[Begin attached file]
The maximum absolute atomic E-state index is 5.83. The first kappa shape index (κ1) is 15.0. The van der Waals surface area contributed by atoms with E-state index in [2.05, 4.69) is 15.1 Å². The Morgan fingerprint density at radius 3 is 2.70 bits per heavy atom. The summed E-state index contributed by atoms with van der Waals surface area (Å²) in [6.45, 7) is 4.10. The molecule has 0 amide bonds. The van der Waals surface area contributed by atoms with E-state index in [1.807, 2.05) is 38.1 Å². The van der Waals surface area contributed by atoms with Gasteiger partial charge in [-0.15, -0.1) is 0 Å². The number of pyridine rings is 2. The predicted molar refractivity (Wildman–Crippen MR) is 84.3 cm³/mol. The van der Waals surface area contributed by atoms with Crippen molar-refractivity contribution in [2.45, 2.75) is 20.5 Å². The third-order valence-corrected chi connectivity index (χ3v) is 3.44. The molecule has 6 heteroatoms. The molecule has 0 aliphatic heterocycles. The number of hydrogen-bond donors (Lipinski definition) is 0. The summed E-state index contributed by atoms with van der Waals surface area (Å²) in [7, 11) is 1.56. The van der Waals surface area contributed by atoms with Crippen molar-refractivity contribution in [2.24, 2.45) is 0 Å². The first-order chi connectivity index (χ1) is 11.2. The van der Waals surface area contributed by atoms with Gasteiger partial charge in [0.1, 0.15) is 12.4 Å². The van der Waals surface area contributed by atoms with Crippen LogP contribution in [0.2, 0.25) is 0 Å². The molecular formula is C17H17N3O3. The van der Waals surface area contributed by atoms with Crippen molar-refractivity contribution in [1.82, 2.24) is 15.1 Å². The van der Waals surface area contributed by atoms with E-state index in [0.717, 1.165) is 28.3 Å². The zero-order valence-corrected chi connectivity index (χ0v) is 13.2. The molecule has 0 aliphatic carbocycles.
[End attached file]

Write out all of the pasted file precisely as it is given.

The maximum absolute atomic E-state index is 5.83. The first kappa shape index (κ1) is 15.0. The van der Waals surface area contributed by atoms with E-state index in [2.05, 4.69) is 15.1 Å². The Morgan fingerprint density at radius 3 is 2.70 bits per heavy atom. The summed E-state index contributed by atoms with van der Waals surface area (Å²) in [6.45, 7) is 4.10. The molecule has 0 amide bonds. The van der Waals surface area contributed by atoms with E-state index in [1.807, 2.05) is 38.1 Å². The van der Waals surface area contributed by atoms with Gasteiger partial charge in [-0.15, -0.1) is 0 Å². The number of pyridine rings is 2. The predicted molar refractivity (Wildman–Crippen MR) is 84.3 cm³/mol. The van der Waals surface area contributed by atoms with Crippen molar-refractivity contribution in [2.45, 2.75) is 20.5 Å². The third-order valence-corrected chi connectivity index (χ3v) is 3.44. The molecule has 6 heteroatoms. The molecule has 0 aliphatic heterocycles. The number of hydrogen-bond donors (Lipinski definition) is 0. The summed E-state index contributed by atoms with van der Waals surface area (Å²) in [7, 11) is 1.56. The van der Waals surface area contributed by atoms with Crippen molar-refractivity contribution in [2.24, 2.45) is 0 Å². The first-order chi connectivity index (χ1) is 11.2. The van der Waals surface area contributed by atoms with Gasteiger partial charge in [0.1, 0.15) is 12.4 Å². The van der Waals surface area contributed by atoms with Crippen LogP contribution in [0.2, 0.25) is 0 Å². The molecular formula is C17H17N3O3. The van der Waals surface area contributed by atoms with Crippen molar-refractivity contribution in [1.82, 2.24) is 15.1 Å². The van der Waals surface area contributed by atoms with E-state index in [0.717, 1.165) is 28.3 Å². The zero-order valence-corrected chi connectivity index (χ0v) is 13.2. The molecule has 0 aliphatic carbocycles.